ming movie reviews

in about 100 words or less

Man With a Movie Camera (1929)

Soviet Union 80m, silent (B&W)
Director: Dziga Vertov; Cast: None

man-with-movie-cameraMan with a Movie Camera is a most interesting experiment in cinema which uses a dazzling number of special camera techniques and visual effects to portray daily life in the early 20th century. In modern visual terms, this film might best be compared to Godfrey Reggio’s 1982 ecologically minded film Koyaanisqatsi (1983). However, with the industrialized Soviet nation as its principal character, Man with a Movie Camera espouses the benefits of modern industrial life in the communist state and portrays the transformation of nature in a favorable light. Notwithstanding the underlying socialist message, and the obvious staged nature of some of the scenes, the film does accomplish what it set out to do: that is, “provide an authentically international absolute language of cinema” without the aid of theater or literature (Klaus Ming March 2009).

5 comments on “Man With a Movie Camera (1929)

  1. Joachim Boaz
    01/04/2011

    I’m guessing you’ve seen Berlin: Symphony of a Great City (1927) which heavily inspired Man With a Movie Camera? The funny thing is Vertov’s early works inspired Ruttmann and Ruttmann’s works in turn heavily influenced Vertov… I disliked Berlin: Symphony of a Gear City but understand it’s place in cinematic history…

  2. Klaus
    01/05/2011

    No, I haven’t seen Berlin: Symphony of a Great City (1927) – but i’ll definitely check it out – thanks.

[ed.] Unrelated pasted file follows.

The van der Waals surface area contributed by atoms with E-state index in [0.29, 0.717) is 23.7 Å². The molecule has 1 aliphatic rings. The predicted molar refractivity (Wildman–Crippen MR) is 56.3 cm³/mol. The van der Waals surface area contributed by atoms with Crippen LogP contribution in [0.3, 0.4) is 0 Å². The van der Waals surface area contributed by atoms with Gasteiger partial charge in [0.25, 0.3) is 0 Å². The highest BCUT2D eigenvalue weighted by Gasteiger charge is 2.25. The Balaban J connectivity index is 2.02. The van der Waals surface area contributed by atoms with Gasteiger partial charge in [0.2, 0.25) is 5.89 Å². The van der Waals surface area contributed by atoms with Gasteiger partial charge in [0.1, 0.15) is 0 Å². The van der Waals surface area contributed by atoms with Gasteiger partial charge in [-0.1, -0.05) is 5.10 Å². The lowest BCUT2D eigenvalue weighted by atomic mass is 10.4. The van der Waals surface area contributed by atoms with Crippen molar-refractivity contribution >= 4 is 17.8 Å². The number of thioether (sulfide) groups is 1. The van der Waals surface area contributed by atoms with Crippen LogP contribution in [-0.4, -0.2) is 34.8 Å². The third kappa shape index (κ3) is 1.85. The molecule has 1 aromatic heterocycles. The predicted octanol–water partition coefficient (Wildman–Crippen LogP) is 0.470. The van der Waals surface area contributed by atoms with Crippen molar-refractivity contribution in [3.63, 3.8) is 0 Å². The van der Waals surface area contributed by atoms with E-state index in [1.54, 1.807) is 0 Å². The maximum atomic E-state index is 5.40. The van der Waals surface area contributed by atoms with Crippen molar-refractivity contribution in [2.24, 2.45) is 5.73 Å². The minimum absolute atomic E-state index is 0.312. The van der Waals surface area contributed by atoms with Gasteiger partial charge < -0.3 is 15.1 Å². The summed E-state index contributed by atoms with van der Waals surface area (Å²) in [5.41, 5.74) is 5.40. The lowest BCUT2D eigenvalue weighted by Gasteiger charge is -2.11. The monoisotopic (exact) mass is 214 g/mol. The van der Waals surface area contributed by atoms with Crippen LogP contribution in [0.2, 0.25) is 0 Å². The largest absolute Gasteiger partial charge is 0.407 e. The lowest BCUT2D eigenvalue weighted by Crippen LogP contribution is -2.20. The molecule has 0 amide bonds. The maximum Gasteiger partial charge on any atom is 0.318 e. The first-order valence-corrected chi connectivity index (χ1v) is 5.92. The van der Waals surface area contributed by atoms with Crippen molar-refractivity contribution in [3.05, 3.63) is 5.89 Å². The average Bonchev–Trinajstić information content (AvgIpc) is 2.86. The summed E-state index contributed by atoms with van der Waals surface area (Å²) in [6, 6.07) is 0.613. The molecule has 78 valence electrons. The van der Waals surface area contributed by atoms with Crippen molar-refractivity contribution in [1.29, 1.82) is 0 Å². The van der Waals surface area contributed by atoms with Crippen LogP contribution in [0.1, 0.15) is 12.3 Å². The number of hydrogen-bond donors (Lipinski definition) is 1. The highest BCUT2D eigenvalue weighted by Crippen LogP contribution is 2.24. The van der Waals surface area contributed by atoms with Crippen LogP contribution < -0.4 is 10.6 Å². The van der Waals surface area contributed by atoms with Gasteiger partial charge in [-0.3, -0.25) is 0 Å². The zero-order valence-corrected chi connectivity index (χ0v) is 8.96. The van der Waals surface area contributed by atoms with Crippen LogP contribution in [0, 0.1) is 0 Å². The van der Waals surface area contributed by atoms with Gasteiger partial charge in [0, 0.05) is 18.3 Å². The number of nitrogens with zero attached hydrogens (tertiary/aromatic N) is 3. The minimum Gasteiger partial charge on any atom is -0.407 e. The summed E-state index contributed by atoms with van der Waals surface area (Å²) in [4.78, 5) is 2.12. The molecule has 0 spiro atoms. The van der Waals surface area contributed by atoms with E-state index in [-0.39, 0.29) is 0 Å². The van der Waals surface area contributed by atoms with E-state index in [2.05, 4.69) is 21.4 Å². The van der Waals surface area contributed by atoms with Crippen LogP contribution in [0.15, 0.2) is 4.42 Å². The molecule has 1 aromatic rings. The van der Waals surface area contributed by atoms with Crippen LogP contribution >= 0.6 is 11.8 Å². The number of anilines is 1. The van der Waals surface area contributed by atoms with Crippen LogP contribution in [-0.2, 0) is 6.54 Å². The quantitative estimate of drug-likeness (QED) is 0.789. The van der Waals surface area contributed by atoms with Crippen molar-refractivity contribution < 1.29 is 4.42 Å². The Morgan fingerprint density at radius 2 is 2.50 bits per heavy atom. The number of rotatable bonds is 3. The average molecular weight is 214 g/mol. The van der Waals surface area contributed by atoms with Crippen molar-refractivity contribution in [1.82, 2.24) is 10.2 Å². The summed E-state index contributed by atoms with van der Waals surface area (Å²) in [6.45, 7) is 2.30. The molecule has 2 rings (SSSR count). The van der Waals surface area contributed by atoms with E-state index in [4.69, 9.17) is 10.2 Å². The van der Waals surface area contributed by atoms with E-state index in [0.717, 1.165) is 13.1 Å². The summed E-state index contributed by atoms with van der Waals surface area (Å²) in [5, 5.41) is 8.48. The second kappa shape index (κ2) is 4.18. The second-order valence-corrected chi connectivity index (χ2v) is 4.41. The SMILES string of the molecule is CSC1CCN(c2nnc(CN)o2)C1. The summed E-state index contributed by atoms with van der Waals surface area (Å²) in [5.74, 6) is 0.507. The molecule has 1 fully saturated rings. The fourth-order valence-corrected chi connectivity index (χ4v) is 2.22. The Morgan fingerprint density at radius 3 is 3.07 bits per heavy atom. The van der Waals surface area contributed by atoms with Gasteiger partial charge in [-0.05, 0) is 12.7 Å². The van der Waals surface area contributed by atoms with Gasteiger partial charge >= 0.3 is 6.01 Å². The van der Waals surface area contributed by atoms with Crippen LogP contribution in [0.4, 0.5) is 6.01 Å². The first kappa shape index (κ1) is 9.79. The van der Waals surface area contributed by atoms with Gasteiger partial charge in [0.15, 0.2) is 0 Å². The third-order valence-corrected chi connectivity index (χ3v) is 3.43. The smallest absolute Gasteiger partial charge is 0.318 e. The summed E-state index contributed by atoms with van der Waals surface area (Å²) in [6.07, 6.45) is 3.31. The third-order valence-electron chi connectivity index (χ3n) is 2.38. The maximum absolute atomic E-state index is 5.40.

3. Joachim Boaz
    01/05/2011

    I think the problem with Berlin… is simple — it doesn’t have much visual panache — so, it often feels like a boring documentary.

  4. movie guy steve
    02/11/2011

    I found this film surprising. For me, one of the big selling points was the astonishing soundtrack on the version I watched–I can’t imagine the film without it.

  5. Klaus
    02/11/2011

    This was amongst some of the first films that I watched from the 1001 list back in early 2009. I was pleasantly surprised as well – and definitely worth a look and a re-watch. I recall having the same feeling toward the soundtrack, now that you mention it. I’ll have to go back and figure out what version I watched.

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This entry was posted on 03/23/2009 by in 1001 List, 1920s, All and tagged .
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